My Journey with Endometriosis

If you’re reading this, my journey with endometriosis might sound familiar to you. Either because you also have endometriosis, or because you’ve followed my struggles with this disease over the past few years.

Today I’m sharing my complete journey (so far) with endometriosis, because a lot has changed since I originally shared how I received my endometriosis diagnosis. I’ve kept that post updated, and it is still the best place to look if you have questions about the process to diagnosis. But… little did I know when I woke up from my diagnostic laparoscopy… diagnosis is just the beginning.

The last few years have been difficult, when at times it felt like endometriosis was taking over my life. But I have learned SO much and really found my voice as a patient advocate, because nobody deserves to go through their endometriosis journey alone. In this post, I’m sharing a timeline of my journey with endometriosis, plus tons of practical information and resources for anyone else dealing with endometriosis.

My endometriosis journey is far from over. I’m currently waiting to schedule my excision surgery at the Center for Endometriosis Care (more on that further down!). I will keep this post updated after my next surgery!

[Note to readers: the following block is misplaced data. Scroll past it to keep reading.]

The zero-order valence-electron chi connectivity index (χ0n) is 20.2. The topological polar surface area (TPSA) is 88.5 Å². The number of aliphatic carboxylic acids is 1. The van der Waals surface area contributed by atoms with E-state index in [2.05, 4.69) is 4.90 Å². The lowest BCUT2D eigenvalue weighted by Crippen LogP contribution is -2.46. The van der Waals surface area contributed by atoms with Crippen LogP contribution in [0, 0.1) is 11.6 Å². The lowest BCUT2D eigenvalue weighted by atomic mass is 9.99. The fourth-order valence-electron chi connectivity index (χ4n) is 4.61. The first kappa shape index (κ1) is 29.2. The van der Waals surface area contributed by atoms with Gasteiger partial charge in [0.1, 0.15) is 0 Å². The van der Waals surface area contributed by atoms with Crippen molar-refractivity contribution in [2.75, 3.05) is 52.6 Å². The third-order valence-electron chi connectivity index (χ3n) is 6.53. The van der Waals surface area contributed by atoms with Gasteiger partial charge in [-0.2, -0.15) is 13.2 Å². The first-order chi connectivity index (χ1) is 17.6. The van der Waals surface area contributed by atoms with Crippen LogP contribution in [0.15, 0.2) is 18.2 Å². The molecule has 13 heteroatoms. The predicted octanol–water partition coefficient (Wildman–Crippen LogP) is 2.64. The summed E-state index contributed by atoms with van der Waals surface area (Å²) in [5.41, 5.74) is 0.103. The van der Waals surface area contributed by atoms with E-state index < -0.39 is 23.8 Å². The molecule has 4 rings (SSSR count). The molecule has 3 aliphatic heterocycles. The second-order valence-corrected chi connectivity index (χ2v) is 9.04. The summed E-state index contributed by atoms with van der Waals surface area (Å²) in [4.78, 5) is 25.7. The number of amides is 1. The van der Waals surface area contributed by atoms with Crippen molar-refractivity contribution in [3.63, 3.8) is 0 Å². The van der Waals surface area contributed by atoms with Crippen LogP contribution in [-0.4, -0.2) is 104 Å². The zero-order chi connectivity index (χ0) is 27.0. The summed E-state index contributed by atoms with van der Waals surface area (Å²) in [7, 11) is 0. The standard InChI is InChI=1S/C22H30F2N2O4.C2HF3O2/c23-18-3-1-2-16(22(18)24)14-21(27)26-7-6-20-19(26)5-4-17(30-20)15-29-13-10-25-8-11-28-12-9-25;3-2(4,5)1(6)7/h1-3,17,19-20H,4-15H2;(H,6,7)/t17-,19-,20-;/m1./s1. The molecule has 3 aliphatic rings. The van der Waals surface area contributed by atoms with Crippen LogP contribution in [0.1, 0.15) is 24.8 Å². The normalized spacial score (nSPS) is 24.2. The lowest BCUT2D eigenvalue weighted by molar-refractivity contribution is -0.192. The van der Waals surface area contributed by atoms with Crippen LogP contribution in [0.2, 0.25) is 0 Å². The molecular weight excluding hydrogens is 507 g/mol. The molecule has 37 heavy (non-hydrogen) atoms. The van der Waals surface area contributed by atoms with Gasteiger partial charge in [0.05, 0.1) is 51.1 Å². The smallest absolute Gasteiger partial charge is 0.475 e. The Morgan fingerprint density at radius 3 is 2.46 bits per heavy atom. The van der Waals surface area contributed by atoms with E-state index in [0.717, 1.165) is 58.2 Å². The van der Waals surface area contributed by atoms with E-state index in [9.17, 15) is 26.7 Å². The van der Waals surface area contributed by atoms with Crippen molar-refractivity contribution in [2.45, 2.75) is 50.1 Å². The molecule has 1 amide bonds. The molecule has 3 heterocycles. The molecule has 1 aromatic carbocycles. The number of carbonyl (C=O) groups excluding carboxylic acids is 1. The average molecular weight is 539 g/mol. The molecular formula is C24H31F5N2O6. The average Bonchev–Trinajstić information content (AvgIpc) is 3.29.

my journey with endometriosis, sarah sitting in front of mirror in endo shirt in black and white

Seeking a Diagnosis

Research shows it can take 7-10 years to receive an endometriosis diagnosis. This is due to a lot of factors, but medical misinformation, under awareness of endometriosis’ wide range of symptoms, and an epidemic of doctors not believing women’s pain all have a lot to do with it.

It is hard to pinpoint when my own endometriosis symptoms began, because I have other health issues and endometriosis symptoms can arise slowly and mirror other conditions. Personally, it was 2016/17 during grad school when my symptoms got so bad that I could no longer live my day-to-day life. I had chronic constipation and bowel impaction, lasting 12 days or longer (for which a doctor once advised me to “drink more water”). Fatigue, bloating, and pelvic pain were also symptoms.

I spent 2017 searching for a diagnosis like a full-time job, and even moved back from the UK to the USA to access faster medical care. Mostly I saw gastroenterologists, due to my symptoms. I trialed many medications. I had every diagnostic test under the sun…all with no definitive answers.